TOKYO (Reuters) - Japan's new trade and industry minister, already under fire over fund-related improprieties, received contributions from a firm in which foreign investors held a majority stake, but was not aware of the possible violation of the political funds law at the time and has returned the money, an aide said on Monday.
It was the latest whiff of scandal for Prime Minister Shinzo Abe's cabinet. Last week, two ministers including Yoichi Miyazawa's predecessor as head of the Ministry of Economy, Trade and Industry quit over possible political funds misuse.
The justice minister also resigned over a separate minor possible legal infraction although she denied any wrongdoing.
"He (Miyazawa) did not have any idea at the time" that foreign investors had a majority stake in the firm, the aide said, adding that the money, a total of 400,000 yen ($3,700) received in 2007-2008, had been returned.
Miyazawa's fund reports have been scrutinised since he acknowledged last week that an aide spent 18,230 yen at an S&M-themed bar, and that he himself held 600 shares in Tokyo Electric Power CO <9501.T>, the operator of the tsunami-hit Fukushima nuclear plant that his ministry oversees.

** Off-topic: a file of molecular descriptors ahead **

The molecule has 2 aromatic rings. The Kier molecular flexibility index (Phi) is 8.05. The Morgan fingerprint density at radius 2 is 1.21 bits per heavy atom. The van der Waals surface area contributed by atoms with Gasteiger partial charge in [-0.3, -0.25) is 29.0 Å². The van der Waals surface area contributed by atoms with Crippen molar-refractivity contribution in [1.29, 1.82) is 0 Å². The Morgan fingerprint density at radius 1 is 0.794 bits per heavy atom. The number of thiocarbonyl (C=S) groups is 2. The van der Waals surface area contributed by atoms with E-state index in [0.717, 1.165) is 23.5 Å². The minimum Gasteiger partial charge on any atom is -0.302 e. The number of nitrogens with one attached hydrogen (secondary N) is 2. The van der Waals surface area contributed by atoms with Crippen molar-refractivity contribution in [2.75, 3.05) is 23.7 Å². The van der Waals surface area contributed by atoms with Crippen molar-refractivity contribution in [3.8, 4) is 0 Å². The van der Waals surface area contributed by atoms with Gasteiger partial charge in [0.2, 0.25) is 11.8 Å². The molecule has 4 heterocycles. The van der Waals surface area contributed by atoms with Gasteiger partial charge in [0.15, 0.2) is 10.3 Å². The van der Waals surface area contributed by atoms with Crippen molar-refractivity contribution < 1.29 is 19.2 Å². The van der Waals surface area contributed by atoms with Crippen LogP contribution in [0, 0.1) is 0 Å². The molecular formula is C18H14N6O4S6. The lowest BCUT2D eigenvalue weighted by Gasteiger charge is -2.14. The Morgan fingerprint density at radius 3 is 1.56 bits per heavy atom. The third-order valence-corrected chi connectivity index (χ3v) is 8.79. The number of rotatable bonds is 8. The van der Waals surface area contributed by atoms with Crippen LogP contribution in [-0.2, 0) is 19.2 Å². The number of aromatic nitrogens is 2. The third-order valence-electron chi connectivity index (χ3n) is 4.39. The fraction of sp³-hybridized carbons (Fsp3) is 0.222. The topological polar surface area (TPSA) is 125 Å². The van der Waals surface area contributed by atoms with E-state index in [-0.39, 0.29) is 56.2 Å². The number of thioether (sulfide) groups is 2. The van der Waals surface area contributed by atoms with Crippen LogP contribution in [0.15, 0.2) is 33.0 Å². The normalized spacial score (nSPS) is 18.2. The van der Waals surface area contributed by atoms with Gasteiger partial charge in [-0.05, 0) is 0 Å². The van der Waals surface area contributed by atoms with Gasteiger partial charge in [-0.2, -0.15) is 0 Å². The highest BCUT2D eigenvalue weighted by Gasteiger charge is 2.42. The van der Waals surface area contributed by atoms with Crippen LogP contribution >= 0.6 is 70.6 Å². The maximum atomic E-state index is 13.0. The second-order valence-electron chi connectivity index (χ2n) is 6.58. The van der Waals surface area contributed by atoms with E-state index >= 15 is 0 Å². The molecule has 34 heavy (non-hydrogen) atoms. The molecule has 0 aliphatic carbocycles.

Ministers typically divest themselves of shares in firms they oversee before taking their posts but are not allowed to buy or sell them after assuming their positions. Miyazawa has said he would put the shares in a trust and that owning them would not affect his policies toward the utility.
The reports have dented Abe's support rates, although they are still at around 50 percent, and is complicating a decision he must make by year-end on whether to proceed with a planned but unpopular rise in the sales tax to 10 percent from October 2015 despite worries about the impact on economic growth.
Abe's first term between 2006 and 2007 was marred by a string of resignations, a pension records scandal, and a minister's suicide that eroded his support. Eventually, he quit in the face of parliamentary deadlock and ill-health, although experts are not presently predicting a rerun of that scenario.
(Reporting by Linda Sieg; Editing by Raju Gopalakrishnan)